Posts from September 2008

  • "PhoneGap is a free open source development tool and framework that allows web developers to take advantage of the powerful features in the iPhone SDK from HTML and JavaScript."
  • A photography blog about books. [via jessamyn]
  • The Ignite theme is coming to my town November 13th. I wonder what I'd present about for five minutes.
  • "Apple's current practice of rejecting certain applications at the final hurdle - submission to the App Store - is disastrous for investor confidence." We're already running into problems with the centrally-controled application distribution system for the iPhone. [via waxy]
  • Polls got you down? Sullivan offers a pep-talk: "We can only tell the truth as fearlessly and as relentlessly and as continuously as we can until November 4. We must do our duty. And if the American people want to re-elect the machine that has helped destroy this country's national security, global reputation and economic health, then that is their choice. But I am not so depressed to think that they will."
  • One question that Ed misses: do we want to have a group of people whose job is to sit around and solve captchas all day? If raising transaction costs works, move it to the world of money by charging a fee instead of relying on outsourced human attention.

Goodbye ORblogs

A week ago I closed ORblogs—a project I started in March 2003 and worked on in some way or another every day until last Thursday. The site was a directory of weblogs based in Oregon and a post aggregator that gathered together posts from those blogs. The site sliced and diced posts by topic and city, and gave readers a way to quickly scan who was saying what, where in our state. At various points it was also a photo-sharing site and general virtual gathering place for Oregonians. I closed the ORblogs discussion forum sometime in 2007, and closed the photo-sharing portion of the site in January of this year. Even with the leaner, meaner ORblogs I found that I simply didn't have enough time to devote to the site that it needed. Traffic to the site had been trending down over this year while blog submissions were growing exponentially. I knew that as the number of blogs in the directory grew, there needed to be new ways to organize posts so readers could find what they're after, but I didn't have time to code it.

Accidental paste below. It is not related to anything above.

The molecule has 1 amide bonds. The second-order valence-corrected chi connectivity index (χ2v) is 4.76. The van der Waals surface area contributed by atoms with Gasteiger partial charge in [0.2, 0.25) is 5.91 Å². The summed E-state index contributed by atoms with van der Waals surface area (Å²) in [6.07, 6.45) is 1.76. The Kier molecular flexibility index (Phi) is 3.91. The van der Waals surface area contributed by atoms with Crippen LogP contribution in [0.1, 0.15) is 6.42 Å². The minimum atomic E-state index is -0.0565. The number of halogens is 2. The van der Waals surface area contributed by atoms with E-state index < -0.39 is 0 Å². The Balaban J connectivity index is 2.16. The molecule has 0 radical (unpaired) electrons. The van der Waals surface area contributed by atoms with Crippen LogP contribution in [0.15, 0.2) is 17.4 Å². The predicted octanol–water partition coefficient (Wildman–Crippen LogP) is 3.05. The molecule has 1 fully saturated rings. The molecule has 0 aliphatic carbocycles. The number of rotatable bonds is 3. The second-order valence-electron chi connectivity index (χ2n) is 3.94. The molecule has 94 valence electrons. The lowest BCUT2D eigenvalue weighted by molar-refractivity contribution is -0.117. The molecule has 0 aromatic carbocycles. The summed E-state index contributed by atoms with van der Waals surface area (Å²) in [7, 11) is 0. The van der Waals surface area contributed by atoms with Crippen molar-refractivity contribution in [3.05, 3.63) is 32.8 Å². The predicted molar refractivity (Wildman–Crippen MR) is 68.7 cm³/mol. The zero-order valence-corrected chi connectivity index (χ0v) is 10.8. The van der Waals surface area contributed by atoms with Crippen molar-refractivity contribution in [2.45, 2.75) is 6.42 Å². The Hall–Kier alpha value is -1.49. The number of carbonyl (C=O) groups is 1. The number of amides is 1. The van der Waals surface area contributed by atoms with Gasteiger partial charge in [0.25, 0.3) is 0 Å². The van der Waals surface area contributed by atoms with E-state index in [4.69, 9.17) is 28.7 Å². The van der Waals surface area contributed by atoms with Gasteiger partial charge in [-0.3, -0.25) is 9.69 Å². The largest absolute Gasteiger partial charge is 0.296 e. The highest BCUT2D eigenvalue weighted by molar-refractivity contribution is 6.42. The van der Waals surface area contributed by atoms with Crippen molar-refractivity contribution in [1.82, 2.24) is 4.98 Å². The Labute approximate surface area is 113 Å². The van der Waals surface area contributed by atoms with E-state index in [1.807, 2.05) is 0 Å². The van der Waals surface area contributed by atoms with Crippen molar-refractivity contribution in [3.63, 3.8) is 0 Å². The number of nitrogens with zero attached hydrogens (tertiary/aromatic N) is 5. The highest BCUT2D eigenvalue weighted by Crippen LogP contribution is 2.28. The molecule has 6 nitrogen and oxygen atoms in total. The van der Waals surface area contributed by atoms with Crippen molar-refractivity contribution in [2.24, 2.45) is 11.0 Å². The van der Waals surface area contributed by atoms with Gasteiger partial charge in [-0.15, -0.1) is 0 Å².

In the wake of the closing I've received many emails of thanks and support. I appreciate it, especially knowing that many are losing a daily web destination and source of readers for their blogs. I also received many offers to take over maintenance, but because the code wasn't written for public consumption in mind, it's a Rube Goldberg-esque series of pulleys and levers that would drive someone who isn't me insane. And to be honest, I wasn't sure there was enough interest in a general-topic, local aggregator to make it worth someone's effort.

But I found there was quite a bit of interest after Portland tech community maven Rick Turoczy posted about the closure on Silicon Florist: Can ORBlogs be saved? And John Metta in Hood River began organizing an effort to build something new: Roll your sleeves up.... That was followed quickly by Lewis & Clark College in Portland offering to host a new Oregon weblogs directory. I talked with John on the phone on Wednesday night, and he posted a summary of our conversation: Talking with Paul Bausch about ORblogs.

As John mentions, I still believe in the idea that community aggregators can provide a view of blogging that you can't get from a personal newsreader. That made closing the site an extremely difficult decision, but I didn't have time to take the site to its next stage. I'm looking forward to seeing what Metta and crew build because with the current level of energy around their project, I think they can make that next stage happen.
  • "John McCain's choice of running-mate raises serious questions about his judgment."
  • Rafe puts together the questions he'd ask VP nominee Palin if he were interviewing her. They're great questions about leadership style instead of personal politics gotchas. They should ask all potential leaders these kinds of questions.